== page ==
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   Table of Contents      
Year : 2019  |  Volume : 67  |  Issue : 5  |  Page : 644-647

Microbiological profile and antibiotic susceptibility of scleral buckle infections in North India

1 Vitreoretina Services, Dr. Shroff's Charity Eye Hospital, New Delhi, India
2 Microbiology Services, Dr. Shroff's Charity Eye Hospital, New Delhi, India

Date of Submission22-Jul-2018
Date of Acceptance02-Jan-2019
Date of Web Publication22-Apr-2019

Correspondence Address:
Dr. Shalini Singh
Vitreoretina Services, Dr. Shroff's Charity Eye Hospital, New Delhi
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Source of Support: None, Conflict of Interest: None

DOI: 10.4103/ijo.IJO_1094_18

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Purpose: The aim of this article to study causative organisms for scleral buckle (SB) infections in North India. Methods: A retrospective review of records was done for all patients who have undergone SB removal at our institute between January 2009 and December 2017. The records were analyzed for etiological agent of the infected buckle and its antibiotic sensitivity. Results: A total of 43 samples were analyzed and a positive culture was noted in 35 (81.40%) cases. The buckle infection rate at our institute was noted to be 2.53%. The commonest organism causing SB infections was Staphylococcus – 15 (42.6%) cases, followed by Pseudomonas – 6 (17.14%) cases and Fungi – 6 (17.14%) cases. The median interval between retinal detachment surgery and buckle explantation was 3 years. Conclusion: A large variety of organisms may cause SB infections. The commonest organism found to cause buckle infections in our study was Staphylococcus sp.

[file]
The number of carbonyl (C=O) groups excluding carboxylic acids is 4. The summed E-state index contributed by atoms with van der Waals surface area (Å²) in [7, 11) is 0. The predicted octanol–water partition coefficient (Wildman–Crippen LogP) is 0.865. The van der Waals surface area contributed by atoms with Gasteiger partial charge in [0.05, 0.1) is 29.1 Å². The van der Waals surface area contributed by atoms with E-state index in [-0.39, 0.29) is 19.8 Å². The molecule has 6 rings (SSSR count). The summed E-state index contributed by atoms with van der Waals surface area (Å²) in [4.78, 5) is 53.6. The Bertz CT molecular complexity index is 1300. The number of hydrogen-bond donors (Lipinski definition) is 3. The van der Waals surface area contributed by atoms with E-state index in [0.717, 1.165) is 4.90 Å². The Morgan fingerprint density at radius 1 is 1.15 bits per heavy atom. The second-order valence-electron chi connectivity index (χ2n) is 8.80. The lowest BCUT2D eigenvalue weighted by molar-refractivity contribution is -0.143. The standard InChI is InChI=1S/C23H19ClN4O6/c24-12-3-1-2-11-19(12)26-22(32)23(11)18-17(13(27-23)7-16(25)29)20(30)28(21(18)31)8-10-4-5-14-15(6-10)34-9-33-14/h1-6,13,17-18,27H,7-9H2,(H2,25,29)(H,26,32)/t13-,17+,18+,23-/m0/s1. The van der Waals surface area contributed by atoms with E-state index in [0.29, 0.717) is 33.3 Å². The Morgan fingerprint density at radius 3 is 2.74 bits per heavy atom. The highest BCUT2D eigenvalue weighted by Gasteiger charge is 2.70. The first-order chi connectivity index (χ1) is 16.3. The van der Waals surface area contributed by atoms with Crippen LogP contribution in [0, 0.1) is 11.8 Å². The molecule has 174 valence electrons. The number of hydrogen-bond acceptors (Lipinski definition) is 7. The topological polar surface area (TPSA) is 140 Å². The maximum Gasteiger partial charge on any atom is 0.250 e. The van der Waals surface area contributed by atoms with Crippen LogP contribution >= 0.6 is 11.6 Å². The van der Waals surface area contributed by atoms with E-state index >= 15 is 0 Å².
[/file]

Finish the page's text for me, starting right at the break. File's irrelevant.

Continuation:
Keywords: Buckle infection, microbiological profile, scleral buckle

How to cite this article:
Shrivastav A, Kumar S, Singh S, Agarwal M, Sapra N, Gandhi A. Microbiological profile and antibiotic susceptibility of scleral buckle infections in North India. Indian J Ophthalmol 2019;67:644-7

How to cite this URL:
Shrivastav A, Kumar S, Singh S, Agarwal M, Sapra N, Gandhi A. Microbiological profile and antibiotic susceptibility of scleral buckle infections in North India. Indian J Ophthalmol [serial online] 2019 [cited 2020 Dec 4];67:644-7. Available from: https://www.ijo.in/text.asp?2019/67/5/644/256653